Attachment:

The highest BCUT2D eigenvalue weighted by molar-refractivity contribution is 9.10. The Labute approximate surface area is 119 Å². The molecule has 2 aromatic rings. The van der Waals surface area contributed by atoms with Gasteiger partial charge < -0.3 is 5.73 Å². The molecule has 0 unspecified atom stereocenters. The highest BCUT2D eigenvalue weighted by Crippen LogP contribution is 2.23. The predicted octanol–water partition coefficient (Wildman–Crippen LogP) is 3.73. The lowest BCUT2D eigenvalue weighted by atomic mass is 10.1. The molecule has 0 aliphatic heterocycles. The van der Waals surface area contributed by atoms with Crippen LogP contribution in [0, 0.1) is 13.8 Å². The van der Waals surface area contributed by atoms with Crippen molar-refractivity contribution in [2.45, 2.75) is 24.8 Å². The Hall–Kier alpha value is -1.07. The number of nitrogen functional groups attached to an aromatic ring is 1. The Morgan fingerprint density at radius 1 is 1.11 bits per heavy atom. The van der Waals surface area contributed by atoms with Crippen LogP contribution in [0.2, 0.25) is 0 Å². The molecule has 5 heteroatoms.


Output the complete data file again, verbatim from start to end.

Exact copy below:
The highest BCUT2D eigenvalue weighted by molar-refractivity contribution is 9.10. The Labute approximate surface area is 119 Å². The molecule has 2 aromatic rings. The van der Waals surface area contributed by atoms with Gasteiger partial charge < -0.3 is 5.73 Å². The molecule has 0 unspecified atom stereocenters. The highest BCUT2D eigenvalue weighted by Crippen LogP contribution is 2.23. The predicted octanol–water partition coefficient (Wildman–Crippen LogP) is 3.73. The lowest BCUT2D eigenvalue weighted by atomic mass is 10.1. The molecule has 0 aliphatic heterocycles. The van der Waals surface area contributed by atoms with Crippen LogP contribution in [0, 0.1) is 13.8 Å². The van der Waals surface area contributed by atoms with Crippen molar-refractivity contribution in [2.45, 2.75) is 24.8 Å². The Hall–Kier alpha value is -1.07. The number of nitrogen functional groups attached to an aromatic ring is 1. The Morgan fingerprint density at radius 1 is 1.11 bits per heavy atom. The van der Waals surface area contributed by atoms with Crippen LogP contribution in [0.2, 0.25) is 0 Å². The molecule has 5 heteroatoms.